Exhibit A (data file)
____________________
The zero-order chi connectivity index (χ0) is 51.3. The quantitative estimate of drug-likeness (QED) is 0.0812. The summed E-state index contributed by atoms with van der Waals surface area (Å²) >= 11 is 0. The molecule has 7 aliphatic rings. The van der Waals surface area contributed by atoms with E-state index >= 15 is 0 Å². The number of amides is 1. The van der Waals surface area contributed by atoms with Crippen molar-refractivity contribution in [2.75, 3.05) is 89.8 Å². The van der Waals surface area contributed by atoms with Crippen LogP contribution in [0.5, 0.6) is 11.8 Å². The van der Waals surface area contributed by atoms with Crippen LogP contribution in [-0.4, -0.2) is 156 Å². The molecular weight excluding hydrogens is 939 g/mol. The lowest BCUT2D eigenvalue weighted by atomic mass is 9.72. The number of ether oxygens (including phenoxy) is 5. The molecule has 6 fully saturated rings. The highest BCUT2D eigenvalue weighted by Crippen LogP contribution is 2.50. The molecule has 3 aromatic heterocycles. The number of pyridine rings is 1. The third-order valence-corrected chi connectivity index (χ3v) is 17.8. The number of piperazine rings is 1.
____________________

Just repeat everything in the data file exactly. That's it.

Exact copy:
The zero-order chi connectivity index (χ0) is 51.3. The quantitative estimate of drug-likeness (QED) is 0.0812. The summed E-state index contributed by atoms with van der Waals surface area (Å²) >= 11 is 0. The molecule has 7 aliphatic rings. The van der Waals surface area contributed by atoms with E-state index >= 15 is 0 Å². The number of amides is 1. The van der Waals surface area contributed by atoms with Crippen molar-refractivity contribution in [2.75, 3.05) is 89.8 Å². The van der Waals surface area contributed by atoms with Crippen LogP contribution in [0.5, 0.6) is 11.8 Å². The van der Waals surface area contributed by atoms with Crippen LogP contribution in [-0.4, -0.2) is 156 Å². The molecular weight excluding hydrogens is 939 g/mol. The lowest BCUT2D eigenvalue weighted by atomic mass is 9.72. The number of ether oxygens (including phenoxy) is 5. The molecule has 6 fully saturated rings. The highest BCUT2D eigenvalue weighted by Crippen LogP contribution is 2.50. The molecule has 3 aromatic heterocycles. The number of pyridine rings is 1. The third-order valence-corrected chi connectivity index (χ3v) is 17.8. The number of piperazine rings is 1.